On my first playthrough of Secret of Mana I hunted grass nearly as much as the monsters because of this brand new interaction Ė think 1995, folks. Combat in Stardew however, is nowhere near as taxing, at first. As the difficulty curves, so will your access to better gear to meet the enemies in the deep. Youíll also be picking up essential ores for crafting as well. SOE was known for the necessity of items for magic, though this game's approach is naturally more broad.
What is fishing like? Apparently not much; you may immediately recognize the line casting system from Minecraft, Terraria and others, but its reeling mini game will keep you on your toes with its physics oriented take on something sincerely physical. Itís a great analog, and you might curse a little when the big one gets away because of your impatience and imprecision.
Relationships. A staple of farming life simulators is the ability to court a guy or gal and eventually propose and marry them. Like any pursuit, you must be persistent, as all of the characters have daily habits and patterns to learn. They also have likes and dislikes as gifts, and when they see you root through someoneís trash. You can marry whomever you choose regardless of gender, provided theyíre (Single), and even divorce them if you want to. Apparently itís horrible, though Iíve no idea, personally.
Stardew Valley has a way of feeling deeply personal. Graphically it is lush, animated with enough subtly to evoke the suspension of disbelief, but not crowded with color or details. The music is brimming with personality, employing a banjo without hesitation or misstep. That is to say, ConcernedApe knows when enough is enough, and layers other instruments in for a truly rustic feel. Summer sounds like a hot, risky season of delicate balance, whereas youíll hear sustained synth pads during Fall that may make you stop to admire the falling leaves.
Iíd like to say that Stardew Valley will run on any hardware, and that is nearly true, but in spite of low system requirements, I experienced frame drops on more than able hardware. This did not impede my progress, however. As of this writing the developer has been active in updates, as Stardew Valley has hit the mass market with its lovable charm.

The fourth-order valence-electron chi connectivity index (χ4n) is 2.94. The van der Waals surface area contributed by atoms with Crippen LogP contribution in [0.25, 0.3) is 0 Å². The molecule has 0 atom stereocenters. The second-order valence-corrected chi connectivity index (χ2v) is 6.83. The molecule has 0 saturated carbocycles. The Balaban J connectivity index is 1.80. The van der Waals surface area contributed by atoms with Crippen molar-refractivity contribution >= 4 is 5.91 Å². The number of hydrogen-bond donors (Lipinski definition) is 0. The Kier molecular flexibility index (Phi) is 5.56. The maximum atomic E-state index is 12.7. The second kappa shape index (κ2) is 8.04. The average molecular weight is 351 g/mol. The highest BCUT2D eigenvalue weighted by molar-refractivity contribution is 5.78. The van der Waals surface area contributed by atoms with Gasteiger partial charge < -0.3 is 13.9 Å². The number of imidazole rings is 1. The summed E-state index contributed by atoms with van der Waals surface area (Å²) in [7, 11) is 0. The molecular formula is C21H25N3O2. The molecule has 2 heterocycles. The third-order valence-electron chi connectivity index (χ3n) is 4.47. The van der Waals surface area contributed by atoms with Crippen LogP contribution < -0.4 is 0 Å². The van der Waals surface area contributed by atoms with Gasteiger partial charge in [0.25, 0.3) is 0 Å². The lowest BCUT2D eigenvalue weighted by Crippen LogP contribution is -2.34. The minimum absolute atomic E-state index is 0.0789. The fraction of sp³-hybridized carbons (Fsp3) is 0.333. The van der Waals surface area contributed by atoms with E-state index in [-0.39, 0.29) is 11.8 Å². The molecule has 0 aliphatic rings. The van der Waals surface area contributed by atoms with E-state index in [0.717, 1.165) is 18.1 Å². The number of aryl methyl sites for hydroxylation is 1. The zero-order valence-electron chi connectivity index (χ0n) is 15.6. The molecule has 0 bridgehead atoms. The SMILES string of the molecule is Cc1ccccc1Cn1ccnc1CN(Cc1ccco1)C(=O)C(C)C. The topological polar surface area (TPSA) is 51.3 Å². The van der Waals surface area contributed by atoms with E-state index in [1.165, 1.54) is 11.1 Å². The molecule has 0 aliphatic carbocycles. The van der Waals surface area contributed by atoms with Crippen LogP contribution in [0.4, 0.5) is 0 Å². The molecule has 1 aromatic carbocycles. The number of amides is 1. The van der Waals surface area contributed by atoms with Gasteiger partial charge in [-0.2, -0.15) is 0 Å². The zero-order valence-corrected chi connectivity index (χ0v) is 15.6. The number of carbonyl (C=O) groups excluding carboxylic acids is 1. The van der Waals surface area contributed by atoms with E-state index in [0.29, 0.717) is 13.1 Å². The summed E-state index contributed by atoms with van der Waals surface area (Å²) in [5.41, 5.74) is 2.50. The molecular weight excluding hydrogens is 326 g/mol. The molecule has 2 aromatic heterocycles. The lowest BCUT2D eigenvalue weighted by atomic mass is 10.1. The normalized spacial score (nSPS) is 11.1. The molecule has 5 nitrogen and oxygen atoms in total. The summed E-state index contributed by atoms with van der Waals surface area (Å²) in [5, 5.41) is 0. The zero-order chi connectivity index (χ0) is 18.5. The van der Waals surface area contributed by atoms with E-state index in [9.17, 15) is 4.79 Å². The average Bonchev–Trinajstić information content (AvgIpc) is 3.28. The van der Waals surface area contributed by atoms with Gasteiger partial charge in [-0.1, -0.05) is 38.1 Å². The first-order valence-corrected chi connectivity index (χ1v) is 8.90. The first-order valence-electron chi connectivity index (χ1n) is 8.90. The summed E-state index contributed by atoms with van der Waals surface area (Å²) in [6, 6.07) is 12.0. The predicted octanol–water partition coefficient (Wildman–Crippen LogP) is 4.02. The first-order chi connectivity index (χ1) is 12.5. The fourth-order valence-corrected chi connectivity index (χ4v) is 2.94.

Farming offers choices aplenty; animals, battery manufacture, fruit, vegetables, foraging and even foresting. Character interactions are not as deep as a visual novel, but the environment tells a story deeper than the dialogue. While Stardew Valley has a three year story arc and maps with unique environments, you are performing virtual chores, and they will only remain as interesting as they are new to you.
Stardew Valley is finding a new, in fact, older, audience of players who grew up on this experience and wanted some nostalgia. What they got was hours and hours of charm and personality with expert presentation, a heartfelt soundtrack and the freedom to choose. Buy it, and pay full price Ė you wonít regret it. You might also check out my review of the Switch edition, which brings a console-only experience to mobile play.
Community review by hastypixels (November 21, 2016)
At some point you stop justifying what you play and begin to realize what you're learning by playing.
If you enjoyed this Stardew Valley review, you're encouraged to discuss it with the author and with other members of the site's community. If you don't already have an HonestGamers account, you can sign up for one in a snap. Thank you for reading!